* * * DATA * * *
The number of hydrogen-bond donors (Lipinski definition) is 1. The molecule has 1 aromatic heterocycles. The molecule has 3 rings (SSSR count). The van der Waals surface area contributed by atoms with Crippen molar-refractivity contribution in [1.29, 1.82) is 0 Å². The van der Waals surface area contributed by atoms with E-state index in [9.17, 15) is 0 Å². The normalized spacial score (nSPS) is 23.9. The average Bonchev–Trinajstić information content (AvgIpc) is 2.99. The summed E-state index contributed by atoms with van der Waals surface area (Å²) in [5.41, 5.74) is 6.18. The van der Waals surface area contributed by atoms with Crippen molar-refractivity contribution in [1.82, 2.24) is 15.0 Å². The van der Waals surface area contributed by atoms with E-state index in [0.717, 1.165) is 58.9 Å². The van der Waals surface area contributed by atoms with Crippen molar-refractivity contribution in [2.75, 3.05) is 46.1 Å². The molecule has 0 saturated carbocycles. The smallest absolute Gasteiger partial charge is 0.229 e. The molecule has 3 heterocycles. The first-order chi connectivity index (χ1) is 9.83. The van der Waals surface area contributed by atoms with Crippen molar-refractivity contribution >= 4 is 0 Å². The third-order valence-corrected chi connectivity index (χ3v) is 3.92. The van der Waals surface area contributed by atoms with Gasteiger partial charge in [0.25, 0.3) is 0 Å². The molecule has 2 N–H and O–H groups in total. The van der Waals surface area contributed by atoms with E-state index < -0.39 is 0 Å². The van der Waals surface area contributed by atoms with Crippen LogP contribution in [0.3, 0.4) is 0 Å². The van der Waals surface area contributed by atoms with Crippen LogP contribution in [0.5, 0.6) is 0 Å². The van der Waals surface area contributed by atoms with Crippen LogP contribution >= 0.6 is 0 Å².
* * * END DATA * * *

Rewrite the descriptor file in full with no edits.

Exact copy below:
The number of hydrogen-bond donors (Lipinski definition) is 1. The molecule has 1 aromatic heterocycles. The molecule has 3 rings (SSSR count). The van der Waals surface area contributed by atoms with Crippen molar-refractivity contribution in [1.29, 1.82) is 0 Å². The van der Waals surface area contributed by atoms with E-state index in [9.17, 15) is 0 Å². The normalized spacial score (nSPS) is 23.9. The average Bonchev–Trinajstić information content (AvgIpc) is 2.99. The summed E-state index contributed by atoms with van der Waals surface area (Å²) in [5.41, 5.74) is 6.18. The van der Waals surface area contributed by atoms with Crippen molar-refractivity contribution in [1.82, 2.24) is 15.0 Å². The van der Waals surface area contributed by atoms with E-state index in [0.717, 1.165) is 58.9 Å². The van der Waals surface area contributed by atoms with Crippen molar-refractivity contribution in [2.75, 3.05) is 46.1 Å². The molecule has 0 saturated carbocycles. The smallest absolute Gasteiger partial charge is 0.229 e. The molecule has 3 heterocycles. The first-order chi connectivity index (χ1) is 9.83. The van der Waals surface area contributed by atoms with Crippen molar-refractivity contribution >= 4 is 0 Å². The third-order valence-corrected chi connectivity index (χ3v) is 3.92. The van der Waals surface area contributed by atoms with Gasteiger partial charge in [0.25, 0.3) is 0 Å². The molecule has 2 N–H and O–H groups in total. The van der Waals surface area contributed by atoms with E-state index < -0.39 is 0 Å². The van der Waals surface area contributed by atoms with Crippen LogP contribution in [0.3, 0.4) is 0 Å². The van der Waals surface area contributed by atoms with Crippen LogP contribution in [0.5, 0.6) is 0 Å². The van der Waals surface area contributed by atoms with Crippen LogP contribution >= 0.6 is 0 Å².